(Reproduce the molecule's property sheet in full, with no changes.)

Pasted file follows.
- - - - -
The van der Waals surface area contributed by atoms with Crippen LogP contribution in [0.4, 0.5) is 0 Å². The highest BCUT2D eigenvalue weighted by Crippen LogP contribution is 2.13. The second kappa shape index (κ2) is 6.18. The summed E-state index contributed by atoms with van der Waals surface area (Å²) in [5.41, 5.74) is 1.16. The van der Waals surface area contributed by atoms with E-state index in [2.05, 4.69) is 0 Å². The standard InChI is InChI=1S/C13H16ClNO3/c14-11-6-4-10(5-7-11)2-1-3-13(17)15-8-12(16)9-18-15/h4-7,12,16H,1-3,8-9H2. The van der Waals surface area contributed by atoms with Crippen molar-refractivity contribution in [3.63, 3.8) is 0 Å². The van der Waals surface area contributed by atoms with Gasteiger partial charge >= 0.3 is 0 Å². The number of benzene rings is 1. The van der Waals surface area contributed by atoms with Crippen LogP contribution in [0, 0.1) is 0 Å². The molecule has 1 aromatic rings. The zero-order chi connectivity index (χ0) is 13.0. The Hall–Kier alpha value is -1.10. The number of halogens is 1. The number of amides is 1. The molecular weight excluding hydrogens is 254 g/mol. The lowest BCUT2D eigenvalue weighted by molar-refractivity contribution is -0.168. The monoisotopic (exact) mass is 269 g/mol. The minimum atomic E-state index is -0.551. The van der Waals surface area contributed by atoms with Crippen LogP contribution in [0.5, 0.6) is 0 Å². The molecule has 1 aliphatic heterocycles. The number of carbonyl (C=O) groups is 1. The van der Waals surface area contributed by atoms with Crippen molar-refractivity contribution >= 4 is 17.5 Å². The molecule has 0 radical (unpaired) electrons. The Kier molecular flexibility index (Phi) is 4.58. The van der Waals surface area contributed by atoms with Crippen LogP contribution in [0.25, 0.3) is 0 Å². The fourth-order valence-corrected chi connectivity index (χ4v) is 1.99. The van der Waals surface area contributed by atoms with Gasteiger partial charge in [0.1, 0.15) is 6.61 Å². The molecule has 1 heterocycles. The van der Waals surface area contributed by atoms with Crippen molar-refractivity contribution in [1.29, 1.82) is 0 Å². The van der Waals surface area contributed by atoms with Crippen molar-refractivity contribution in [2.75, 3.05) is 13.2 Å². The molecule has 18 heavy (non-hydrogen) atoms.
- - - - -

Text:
The van der Waals surface area contributed by atoms with Crippen LogP contribution in [0.4, 0.5) is 0 Å². The highest BCUT2D eigenvalue weighted by Crippen LogP contribution is 2.13. The second kappa shape index (κ2) is 6.18. The summed E-state index contributed by atoms with van der Waals surface area (Å²) in [5.41, 5.74) is 1.16. The van der Waals surface area contributed by atoms with E-state index in [2.05, 4.69) is 0 Å². The standard InChI is InChI=1S/C13H16ClNO3/c14-11-6-4-10(5-7-11)2-1-3-13(17)15-8-12(16)9-18-15/h4-7,12,16H,1-3,8-9H2. The van der Waals surface area contributed by atoms with Crippen molar-refractivity contribution in [3.63, 3.8) is 0 Å². The van der Waals surface area contributed by atoms with Gasteiger partial charge >= 0.3 is 0 Å². The number of benzene rings is 1. The van der Waals surface area contributed by atoms with Crippen LogP contribution in [0, 0.1) is 0 Å². The molecule has 1 aromatic rings. The zero-order chi connectivity index (χ0) is 13.0. The Hall–Kier alpha value is -1.10. The number of halogens is 1. The number of amides is 1. The molecular weight excluding hydrogens is 254 g/mol. The lowest BCUT2D eigenvalue weighted by molar-refractivity contribution is -0.168. The monoisotopic (exact) mass is 269 g/mol. The minimum atomic E-state index is -0.551. The van der Waals surface area contributed by atoms with Crippen LogP contribution in [0.5, 0.6) is 0 Å². The molecule has 1 aliphatic heterocycles. The number of carbonyl (C=O) groups is 1. The van der Waals surface area contributed by atoms with Crippen molar-refractivity contribution >= 4 is 17.5 Å². The molecule has 0 radical (unpaired) electrons. The Kier molecular flexibility index (Phi) is 4.58. The van der Waals surface area contributed by atoms with Crippen LogP contribution in [0.25, 0.3) is 0 Å². The fourth-order valence-corrected chi connectivity index (χ4v) is 1.99. The van der Waals surface area contributed by atoms with Gasteiger partial charge in [0.1, 0.15) is 6.61 Å². The molecule has 1 heterocycles. The van der Waals surface area contributed by atoms with Crippen molar-refractivity contribution in [1.29, 1.82) is 0 Å². The van der Waals surface area contributed by atoms with Crippen molar-refractivity contribution in [2.75, 3.05) is 13.2 Å². The molecule has 18 heavy (non-hydrogen) atoms.